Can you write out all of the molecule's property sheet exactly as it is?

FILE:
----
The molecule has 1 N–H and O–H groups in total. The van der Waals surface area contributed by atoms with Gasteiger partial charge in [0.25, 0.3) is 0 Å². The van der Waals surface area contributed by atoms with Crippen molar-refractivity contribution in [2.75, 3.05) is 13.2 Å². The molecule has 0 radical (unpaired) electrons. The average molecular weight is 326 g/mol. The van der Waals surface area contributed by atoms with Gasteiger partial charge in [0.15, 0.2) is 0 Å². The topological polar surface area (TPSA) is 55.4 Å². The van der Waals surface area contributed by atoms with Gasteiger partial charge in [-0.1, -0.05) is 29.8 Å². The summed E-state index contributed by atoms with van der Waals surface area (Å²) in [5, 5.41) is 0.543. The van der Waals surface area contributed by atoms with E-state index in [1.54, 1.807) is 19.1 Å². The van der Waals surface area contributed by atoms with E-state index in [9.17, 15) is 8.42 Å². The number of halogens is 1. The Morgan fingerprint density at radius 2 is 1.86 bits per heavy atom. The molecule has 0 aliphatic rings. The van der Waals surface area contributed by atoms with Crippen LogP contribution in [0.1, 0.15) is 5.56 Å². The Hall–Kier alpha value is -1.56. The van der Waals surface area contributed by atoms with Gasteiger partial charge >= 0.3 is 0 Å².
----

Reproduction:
The molecule has 1 N–H and O–H groups in total. The van der Waals surface area contributed by atoms with Gasteiger partial charge in [0.25, 0.3) is 0 Å². The van der Waals surface area contributed by atoms with Crippen molar-refractivity contribution in [2.75, 3.05) is 13.2 Å². The molecule has 0 radical (unpaired) electrons. The average molecular weight is 326 g/mol. The van der Waals surface area contributed by atoms with Gasteiger partial charge in [0.15, 0.2) is 0 Å². The topological polar surface area (TPSA) is 55.4 Å². The van der Waals surface area contributed by atoms with Gasteiger partial charge in [-0.1, -0.05) is 29.8 Å². The summed E-state index contributed by atoms with van der Waals surface area (Å²) in [5, 5.41) is 0.543. The van der Waals surface area contributed by atoms with E-state index in [1.54, 1.807) is 19.1 Å². The van der Waals surface area contributed by atoms with E-state index in [9.17, 15) is 8.42 Å². The number of halogens is 1. The Morgan fingerprint density at radius 2 is 1.86 bits per heavy atom. The molecule has 0 aliphatic rings. The van der Waals surface area contributed by atoms with Crippen LogP contribution in [0.1, 0.15) is 5.56 Å². The Hall–Kier alpha value is -1.56. The van der Waals surface area contributed by atoms with Gasteiger partial charge >= 0.3 is 0 Å².